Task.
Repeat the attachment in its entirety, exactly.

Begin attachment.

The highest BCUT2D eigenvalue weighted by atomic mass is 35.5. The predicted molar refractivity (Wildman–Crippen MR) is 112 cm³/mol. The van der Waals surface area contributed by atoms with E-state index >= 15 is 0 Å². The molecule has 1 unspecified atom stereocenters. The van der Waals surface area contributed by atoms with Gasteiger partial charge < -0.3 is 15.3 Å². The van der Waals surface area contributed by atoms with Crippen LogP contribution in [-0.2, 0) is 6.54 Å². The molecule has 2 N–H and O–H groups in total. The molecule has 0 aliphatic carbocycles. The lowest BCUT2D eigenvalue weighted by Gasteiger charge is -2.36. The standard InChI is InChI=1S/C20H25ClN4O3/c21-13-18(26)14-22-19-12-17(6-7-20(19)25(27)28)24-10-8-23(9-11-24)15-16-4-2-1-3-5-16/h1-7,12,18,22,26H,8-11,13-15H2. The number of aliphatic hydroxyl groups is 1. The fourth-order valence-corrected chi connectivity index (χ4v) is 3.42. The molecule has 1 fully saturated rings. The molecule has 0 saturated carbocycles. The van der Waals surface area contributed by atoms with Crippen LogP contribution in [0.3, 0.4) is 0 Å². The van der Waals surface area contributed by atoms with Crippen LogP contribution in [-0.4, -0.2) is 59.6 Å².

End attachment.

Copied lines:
The highest BCUT2D eigenvalue weighted by atomic mass is 35.5. The predicted molar refractivity (Wildman–Crippen MR) is 112 cm³/mol. The van der Waals surface area contributed by atoms with E-state index >= 15 is 0 Å². The molecule has 1 unspecified atom stereocenters. The van der Waals surface area contributed by atoms with Gasteiger partial charge < -0.3 is 15.3 Å². The van der Waals surface area contributed by atoms with Crippen LogP contribution in [-0.2, 0) is 6.54 Å². The molecule has 2 N–H and O–H groups in total. The molecule has 0 aliphatic carbocycles. The lowest BCUT2D eigenvalue weighted by Gasteiger charge is -2.36. The standard InChI is InChI=1S/C20H25ClN4O3/c21-13-18(26)14-22-19-12-17(6-7-20(19)25(27)28)24-10-8-23(9-11-24)15-16-4-2-1-3-5-16/h1-7,12,18,22,26H,8-11,13-15H2. The number of aliphatic hydroxyl groups is 1. The fourth-order valence-corrected chi connectivity index (χ4v) is 3.42. The molecule has 1 fully saturated rings. The molecule has 0 saturated carbocycles. The van der Waals surface area contributed by atoms with Crippen LogP contribution in [0.3, 0.4) is 0 Å². The van der Waals surface area contributed by atoms with Crippen LogP contribution in [-0.4, -0.2) is 59.6 Å².